Joy Division might have formed some forty years ago but Peter Hook is still out there touring and delivering lengthy sets tightly packed with fan favourites – tonight’s appearance at Brighton’s Concorde 2 certainly isn’t short on content and the crowd are plainly primed and ready for the 2 hour set.  Hook and his band clearly have a good grasp on what their fanbase want, as there’s no lack of enthusiasm from much of the crowd tonight and many a track in the crowded setlist is greeted by whoops and hollas.  The band give rock solid performances throughout the lengthy set, lending Hook a reliable backing.  Although the performances can’t be faulted tonight, they do veer into somewhat staid territory at times, if simply because they stick so faithfully to the source material that it can sometimes feel simply like listening to the records very loudly.  Whether this is an issue or not largely depends on what you look for in live music – a sense of thrilling exploration or the warm familiarity of a greatest hits set faithfully reproduced.

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Tonight’s set focuses heavily on New Order – unsurprising given the quantity of material by the band in comparison to the brief output of Joy Division.  Nonetheless, it would have made for a welcome change of pace to have a few more of Ian Curtis’ songs peppered throughout the set.  When Hook does take on material from his first band, he does an admirable job of it.  It’s unfair to expect anything to match the shocking soul and intensity of Curtis’ delivery but, all things considered, Hook and his band represent perhaps the best way to see live material from the much loved group today.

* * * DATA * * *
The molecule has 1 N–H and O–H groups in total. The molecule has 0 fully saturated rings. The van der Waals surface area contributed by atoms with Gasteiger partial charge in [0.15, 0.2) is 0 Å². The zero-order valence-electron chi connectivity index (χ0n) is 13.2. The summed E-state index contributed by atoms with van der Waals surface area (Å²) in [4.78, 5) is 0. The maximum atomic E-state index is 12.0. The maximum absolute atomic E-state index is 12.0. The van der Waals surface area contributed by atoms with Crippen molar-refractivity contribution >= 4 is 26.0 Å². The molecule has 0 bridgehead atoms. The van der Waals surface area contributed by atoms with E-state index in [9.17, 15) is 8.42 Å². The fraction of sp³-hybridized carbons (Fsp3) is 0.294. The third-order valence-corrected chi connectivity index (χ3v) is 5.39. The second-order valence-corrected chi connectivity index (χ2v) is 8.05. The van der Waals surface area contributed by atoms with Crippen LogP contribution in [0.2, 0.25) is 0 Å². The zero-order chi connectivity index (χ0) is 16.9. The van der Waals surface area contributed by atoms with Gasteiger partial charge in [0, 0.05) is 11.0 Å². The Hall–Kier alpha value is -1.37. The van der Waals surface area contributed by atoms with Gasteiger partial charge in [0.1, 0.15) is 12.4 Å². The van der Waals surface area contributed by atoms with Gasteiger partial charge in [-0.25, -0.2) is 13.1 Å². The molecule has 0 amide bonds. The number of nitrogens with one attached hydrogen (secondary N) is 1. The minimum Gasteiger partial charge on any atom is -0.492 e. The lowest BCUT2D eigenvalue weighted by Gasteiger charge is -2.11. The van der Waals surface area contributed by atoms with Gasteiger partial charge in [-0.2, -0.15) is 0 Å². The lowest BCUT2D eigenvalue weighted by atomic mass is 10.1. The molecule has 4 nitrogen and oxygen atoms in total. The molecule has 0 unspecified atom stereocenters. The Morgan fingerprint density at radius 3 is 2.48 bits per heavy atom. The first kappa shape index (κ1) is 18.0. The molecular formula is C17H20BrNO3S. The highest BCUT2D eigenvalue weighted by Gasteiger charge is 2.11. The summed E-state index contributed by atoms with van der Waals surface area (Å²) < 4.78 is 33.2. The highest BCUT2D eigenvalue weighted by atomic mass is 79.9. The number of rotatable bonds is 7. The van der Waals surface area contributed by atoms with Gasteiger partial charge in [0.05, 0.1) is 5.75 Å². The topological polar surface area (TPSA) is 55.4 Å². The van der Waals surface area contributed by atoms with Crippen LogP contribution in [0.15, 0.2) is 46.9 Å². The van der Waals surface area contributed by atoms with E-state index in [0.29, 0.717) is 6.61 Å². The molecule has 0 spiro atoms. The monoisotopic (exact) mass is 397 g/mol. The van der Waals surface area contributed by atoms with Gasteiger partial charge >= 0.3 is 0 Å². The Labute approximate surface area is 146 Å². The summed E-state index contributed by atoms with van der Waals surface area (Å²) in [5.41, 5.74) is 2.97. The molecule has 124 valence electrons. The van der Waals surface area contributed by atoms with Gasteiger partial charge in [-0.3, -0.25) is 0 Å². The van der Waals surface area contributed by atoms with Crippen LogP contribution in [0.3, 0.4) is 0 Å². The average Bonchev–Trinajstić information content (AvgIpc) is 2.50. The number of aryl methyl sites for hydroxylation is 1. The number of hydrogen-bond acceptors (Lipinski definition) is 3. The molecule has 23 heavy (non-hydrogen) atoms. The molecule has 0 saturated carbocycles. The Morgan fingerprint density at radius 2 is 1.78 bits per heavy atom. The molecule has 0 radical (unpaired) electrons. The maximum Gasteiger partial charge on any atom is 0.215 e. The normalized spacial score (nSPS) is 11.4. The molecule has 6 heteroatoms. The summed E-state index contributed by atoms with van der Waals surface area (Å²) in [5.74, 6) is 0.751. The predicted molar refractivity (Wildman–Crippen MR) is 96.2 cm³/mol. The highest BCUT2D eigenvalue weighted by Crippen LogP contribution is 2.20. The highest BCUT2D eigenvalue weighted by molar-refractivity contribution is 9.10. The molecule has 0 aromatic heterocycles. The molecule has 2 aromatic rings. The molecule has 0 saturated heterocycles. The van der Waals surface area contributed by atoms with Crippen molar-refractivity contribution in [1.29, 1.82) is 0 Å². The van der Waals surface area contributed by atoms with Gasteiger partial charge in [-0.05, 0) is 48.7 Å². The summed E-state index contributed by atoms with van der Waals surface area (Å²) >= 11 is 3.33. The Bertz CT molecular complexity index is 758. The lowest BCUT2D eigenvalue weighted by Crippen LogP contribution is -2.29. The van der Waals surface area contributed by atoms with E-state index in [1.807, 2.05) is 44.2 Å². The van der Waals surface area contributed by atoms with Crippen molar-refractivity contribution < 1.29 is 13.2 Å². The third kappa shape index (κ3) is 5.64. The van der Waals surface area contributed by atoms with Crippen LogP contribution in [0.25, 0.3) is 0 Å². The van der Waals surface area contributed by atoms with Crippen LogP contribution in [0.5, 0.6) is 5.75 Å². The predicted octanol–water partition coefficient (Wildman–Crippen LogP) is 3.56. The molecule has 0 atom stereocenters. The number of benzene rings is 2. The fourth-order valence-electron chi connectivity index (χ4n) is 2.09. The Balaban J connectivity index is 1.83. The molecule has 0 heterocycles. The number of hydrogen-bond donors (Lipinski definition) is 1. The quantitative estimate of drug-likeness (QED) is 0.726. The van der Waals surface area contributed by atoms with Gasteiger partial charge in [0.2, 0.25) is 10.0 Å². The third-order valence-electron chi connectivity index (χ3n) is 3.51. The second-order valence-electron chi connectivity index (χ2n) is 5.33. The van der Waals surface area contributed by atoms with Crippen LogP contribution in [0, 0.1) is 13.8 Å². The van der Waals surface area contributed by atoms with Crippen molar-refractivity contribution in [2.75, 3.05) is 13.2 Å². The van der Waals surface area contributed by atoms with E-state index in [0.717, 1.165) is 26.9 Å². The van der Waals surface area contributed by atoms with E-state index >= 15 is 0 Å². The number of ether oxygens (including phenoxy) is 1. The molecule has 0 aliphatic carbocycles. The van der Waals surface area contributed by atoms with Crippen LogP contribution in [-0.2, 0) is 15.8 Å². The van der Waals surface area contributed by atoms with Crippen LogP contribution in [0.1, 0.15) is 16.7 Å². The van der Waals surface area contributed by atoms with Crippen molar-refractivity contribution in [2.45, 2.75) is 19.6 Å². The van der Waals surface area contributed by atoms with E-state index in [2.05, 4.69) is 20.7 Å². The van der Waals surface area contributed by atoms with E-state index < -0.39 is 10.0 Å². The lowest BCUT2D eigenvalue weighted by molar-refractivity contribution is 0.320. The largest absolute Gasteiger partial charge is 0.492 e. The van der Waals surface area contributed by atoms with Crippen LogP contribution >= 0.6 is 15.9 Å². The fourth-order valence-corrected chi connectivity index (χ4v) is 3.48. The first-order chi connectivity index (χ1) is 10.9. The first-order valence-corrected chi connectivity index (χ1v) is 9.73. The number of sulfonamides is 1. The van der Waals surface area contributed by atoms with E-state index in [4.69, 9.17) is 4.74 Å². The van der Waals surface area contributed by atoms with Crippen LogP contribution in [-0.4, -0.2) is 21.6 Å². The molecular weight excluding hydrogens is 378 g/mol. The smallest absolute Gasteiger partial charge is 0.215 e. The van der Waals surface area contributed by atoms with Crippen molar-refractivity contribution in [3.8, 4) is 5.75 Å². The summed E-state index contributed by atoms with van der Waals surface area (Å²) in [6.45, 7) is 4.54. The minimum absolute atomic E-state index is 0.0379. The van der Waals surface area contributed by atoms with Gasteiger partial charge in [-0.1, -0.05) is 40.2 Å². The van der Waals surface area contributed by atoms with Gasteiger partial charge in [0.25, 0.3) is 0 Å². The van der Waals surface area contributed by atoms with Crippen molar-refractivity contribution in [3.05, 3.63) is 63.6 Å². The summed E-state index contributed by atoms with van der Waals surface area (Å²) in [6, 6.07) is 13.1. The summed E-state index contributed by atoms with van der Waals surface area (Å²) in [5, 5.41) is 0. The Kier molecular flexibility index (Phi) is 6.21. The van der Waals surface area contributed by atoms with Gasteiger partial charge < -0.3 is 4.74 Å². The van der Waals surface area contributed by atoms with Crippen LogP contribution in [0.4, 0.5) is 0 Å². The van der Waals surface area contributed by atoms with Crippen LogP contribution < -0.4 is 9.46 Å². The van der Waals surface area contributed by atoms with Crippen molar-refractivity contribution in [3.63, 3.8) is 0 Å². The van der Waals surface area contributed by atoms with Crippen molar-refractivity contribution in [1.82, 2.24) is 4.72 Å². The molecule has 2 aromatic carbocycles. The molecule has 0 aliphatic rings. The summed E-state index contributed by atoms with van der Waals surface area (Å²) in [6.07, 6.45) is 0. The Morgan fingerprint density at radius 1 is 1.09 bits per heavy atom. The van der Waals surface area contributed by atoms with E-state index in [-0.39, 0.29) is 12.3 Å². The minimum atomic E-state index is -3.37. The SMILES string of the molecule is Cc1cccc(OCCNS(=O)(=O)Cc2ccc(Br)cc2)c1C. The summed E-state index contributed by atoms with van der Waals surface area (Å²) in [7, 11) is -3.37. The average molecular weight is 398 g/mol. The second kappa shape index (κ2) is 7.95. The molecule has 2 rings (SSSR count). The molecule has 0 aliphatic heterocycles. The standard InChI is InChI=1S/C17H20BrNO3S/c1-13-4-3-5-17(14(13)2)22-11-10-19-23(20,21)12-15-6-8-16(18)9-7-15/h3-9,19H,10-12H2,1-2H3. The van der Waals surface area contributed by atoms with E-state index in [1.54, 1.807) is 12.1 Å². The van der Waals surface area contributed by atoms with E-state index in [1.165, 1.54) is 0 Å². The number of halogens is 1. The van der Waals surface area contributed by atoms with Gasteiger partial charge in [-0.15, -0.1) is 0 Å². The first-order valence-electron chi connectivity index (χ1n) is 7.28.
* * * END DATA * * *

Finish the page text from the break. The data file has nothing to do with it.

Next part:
The New Order material is, unsurprisingly, where Hook seems most at home.  Although he parted ways with the group a decade ago, it’s clear he still has a lot of love for the band that he spent an accumulative 22 years in.  He has no shortage of enthusiasm and although he isn’t an overt showman in the traditional sense, there’s no denying that he has a strong command over his audience, which he uses well.  His vocals are a little shakey at times but he sings with so much gusto and verve that he carries himself through any hiccups with ease.  He does a surprisingly small amount of heavy lifting – lead vocals are handled by his guitarist on a number of a songs and even some of his signature bass work is taken care of by another band member.  It’s not that his band fail to do the source material justice, rather that it somewhat saps the sense of performance out of the show – not to mention the fact that Hook simply does what he does better than anyone else in his band.

Regardless of this, Hook and his band do manage to achieve everything they set out to do.  Whilst the band may not deliver adventurous re-workings or skin-of-teeth improvisation, they do hit the mark when it comes to pleasing their fans.  There’s an air of electric enthusiasm throughout the crowd – it’s a sea of raised hands and shaking hips – and the audience find themselves heartily singing along on the more anthemic numbers, sometimes to the point of nearly drowning out Hook’s vocals.  It’s plainly clear that Peter Hook & The Light know their audience very well and tailor what they do in order to deliver the maximum amount of kicks for the long term fans in the audience.  It works, too; there’s a palpable sense of joy amongst much of the crowd.  It’s a show that undeniably hones in on those who really matter: the hardcore fans.  That alone is enough.

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